At the start of ECI&I 834, I knew we would be asked to explore an LMS and create a course with a unit or module. I first started exploring Canvas, which appeared to be a mix between Moodle and Google Classroom. While plugging in my material, I was not enjoying the rigidness of the information I provided to the students on a pdf. Once I plugged in my materials, I did not like how it navigated on student view. Being in a division that utilizes Gsuite, I created all my resources in my Google Drive to make sharing easier. Having to download them as a PDF to place in Canvas seemed counter-intuitive to me. This being said, I am focused on delivering content middle years students, and for me, Google Classroom gives me and the students the best chance of success.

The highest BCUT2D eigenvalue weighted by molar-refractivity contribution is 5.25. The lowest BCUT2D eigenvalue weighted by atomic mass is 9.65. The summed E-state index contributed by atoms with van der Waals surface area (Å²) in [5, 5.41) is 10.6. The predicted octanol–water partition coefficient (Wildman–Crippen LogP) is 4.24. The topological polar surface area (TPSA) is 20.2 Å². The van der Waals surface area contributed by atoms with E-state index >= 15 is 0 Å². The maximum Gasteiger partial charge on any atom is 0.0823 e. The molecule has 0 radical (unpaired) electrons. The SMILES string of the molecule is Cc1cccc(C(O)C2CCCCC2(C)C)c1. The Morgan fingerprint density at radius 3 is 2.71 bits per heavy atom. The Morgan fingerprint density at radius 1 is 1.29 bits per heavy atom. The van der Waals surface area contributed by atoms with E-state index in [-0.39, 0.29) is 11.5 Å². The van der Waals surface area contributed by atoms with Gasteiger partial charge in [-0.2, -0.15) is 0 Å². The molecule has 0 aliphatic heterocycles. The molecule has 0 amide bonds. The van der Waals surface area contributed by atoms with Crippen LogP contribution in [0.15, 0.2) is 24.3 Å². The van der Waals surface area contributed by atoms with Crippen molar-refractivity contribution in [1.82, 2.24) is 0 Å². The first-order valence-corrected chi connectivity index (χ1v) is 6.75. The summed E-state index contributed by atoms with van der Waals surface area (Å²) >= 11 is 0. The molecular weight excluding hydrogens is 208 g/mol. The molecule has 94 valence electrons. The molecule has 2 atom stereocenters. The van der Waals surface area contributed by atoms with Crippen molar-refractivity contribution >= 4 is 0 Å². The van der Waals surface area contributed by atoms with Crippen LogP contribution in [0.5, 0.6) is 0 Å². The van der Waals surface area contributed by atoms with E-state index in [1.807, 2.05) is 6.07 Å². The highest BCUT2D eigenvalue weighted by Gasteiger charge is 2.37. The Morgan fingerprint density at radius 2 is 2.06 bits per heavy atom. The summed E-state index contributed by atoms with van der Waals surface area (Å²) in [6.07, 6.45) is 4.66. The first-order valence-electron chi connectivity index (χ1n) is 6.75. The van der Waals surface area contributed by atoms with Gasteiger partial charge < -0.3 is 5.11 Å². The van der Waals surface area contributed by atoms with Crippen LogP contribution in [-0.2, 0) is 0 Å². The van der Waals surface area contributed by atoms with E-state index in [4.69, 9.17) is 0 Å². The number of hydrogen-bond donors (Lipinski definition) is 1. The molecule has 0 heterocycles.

I created two videos exploring and explaining my thought process. I created two because my first video is an in-depth look and my thoughts, but it is 25 minutes long. I made a second video that is 5 minutes long to give a brief overview. Check the videos below to see the online space I set up for the students and the behind-the-scenes work that makes it possible.
As I stated in a previous post, I will explore the ADDIE model while planning a unit in mathematics. I chose to use the outcome from the Number strand grade 6, N6.3. Written as an “I can statement” for students, it would read, I can demonstrate an understanding of the order of operations on whole numbers (excluding exponents) with and without technology.